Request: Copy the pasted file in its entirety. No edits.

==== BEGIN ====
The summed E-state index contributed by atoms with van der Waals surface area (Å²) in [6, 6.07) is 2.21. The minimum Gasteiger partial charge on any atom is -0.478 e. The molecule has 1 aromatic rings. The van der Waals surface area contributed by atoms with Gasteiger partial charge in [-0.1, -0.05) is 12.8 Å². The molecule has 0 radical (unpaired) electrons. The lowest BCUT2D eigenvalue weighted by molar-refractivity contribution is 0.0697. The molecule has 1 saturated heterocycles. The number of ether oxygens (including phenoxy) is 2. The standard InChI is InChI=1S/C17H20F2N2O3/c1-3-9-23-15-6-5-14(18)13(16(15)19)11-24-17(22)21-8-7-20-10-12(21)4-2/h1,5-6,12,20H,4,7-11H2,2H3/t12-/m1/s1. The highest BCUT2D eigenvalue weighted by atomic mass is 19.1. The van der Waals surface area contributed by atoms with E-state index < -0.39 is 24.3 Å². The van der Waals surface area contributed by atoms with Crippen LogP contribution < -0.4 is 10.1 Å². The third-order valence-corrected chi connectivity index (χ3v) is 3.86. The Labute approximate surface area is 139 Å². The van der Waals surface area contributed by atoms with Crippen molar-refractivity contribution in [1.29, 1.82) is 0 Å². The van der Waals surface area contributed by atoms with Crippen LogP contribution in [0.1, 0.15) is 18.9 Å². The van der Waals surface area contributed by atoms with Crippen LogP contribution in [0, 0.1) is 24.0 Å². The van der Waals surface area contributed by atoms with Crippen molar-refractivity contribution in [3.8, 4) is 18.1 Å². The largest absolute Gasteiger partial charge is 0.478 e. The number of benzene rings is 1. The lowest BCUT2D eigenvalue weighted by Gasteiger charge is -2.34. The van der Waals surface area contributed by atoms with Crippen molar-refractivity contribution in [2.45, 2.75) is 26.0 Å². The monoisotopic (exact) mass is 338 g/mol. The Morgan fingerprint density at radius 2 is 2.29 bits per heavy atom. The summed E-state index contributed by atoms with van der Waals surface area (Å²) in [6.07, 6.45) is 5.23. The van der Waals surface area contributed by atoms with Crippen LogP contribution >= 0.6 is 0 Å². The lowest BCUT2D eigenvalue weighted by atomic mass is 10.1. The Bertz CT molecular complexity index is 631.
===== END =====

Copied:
The summed E-state index contributed by atoms with van der Waals surface area (Å²) in [6, 6.07) is 2.21. The minimum Gasteiger partial charge on any atom is -0.478 e. The molecule has 1 aromatic rings. The van der Waals surface area contributed by atoms with Gasteiger partial charge in [-0.1, -0.05) is 12.8 Å². The molecule has 0 radical (unpaired) electrons. The lowest BCUT2D eigenvalue weighted by molar-refractivity contribution is 0.0697. The molecule has 1 saturated heterocycles. The number of ether oxygens (including phenoxy) is 2. The standard InChI is InChI=1S/C17H20F2N2O3/c1-3-9-23-15-6-5-14(18)13(16(15)19)11-24-17(22)21-8-7-20-10-12(21)4-2/h1,5-6,12,20H,4,7-11H2,2H3/t12-/m1/s1. The highest BCUT2D eigenvalue weighted by atomic mass is 19.1. The van der Waals surface area contributed by atoms with E-state index < -0.39 is 24.3 Å². The van der Waals surface area contributed by atoms with Crippen LogP contribution < -0.4 is 10.1 Å². The third-order valence-corrected chi connectivity index (χ3v) is 3.86. The Labute approximate surface area is 139 Å². The van der Waals surface area contributed by atoms with Crippen molar-refractivity contribution in [1.29, 1.82) is 0 Å². The van der Waals surface area contributed by atoms with Crippen LogP contribution in [0.1, 0.15) is 18.9 Å². The van der Waals surface area contributed by atoms with Crippen LogP contribution in [0, 0.1) is 24.0 Å². The van der Waals surface area contributed by atoms with Crippen molar-refractivity contribution in [3.8, 4) is 18.1 Å². The largest absolute Gasteiger partial charge is 0.478 e. The number of benzene rings is 1. The lowest BCUT2D eigenvalue weighted by Gasteiger charge is -2.34. The van der Waals surface area contributed by atoms with Crippen molar-refractivity contribution in [2.45, 2.75) is 26.0 Å². The monoisotopic (exact) mass is 338 g/mol. The Morgan fingerprint density at radius 2 is 2.29 bits per heavy atom. The summed E-state index contributed by atoms with van der Waals surface area (Å²) in [6.07, 6.45) is 5.23. The van der Waals surface area contributed by atoms with Crippen LogP contribution >= 0.6 is 0 Å². The lowest BCUT2D eigenvalue weighted by atomic mass is 10.1. The Bertz CT molecular complexity index is 631.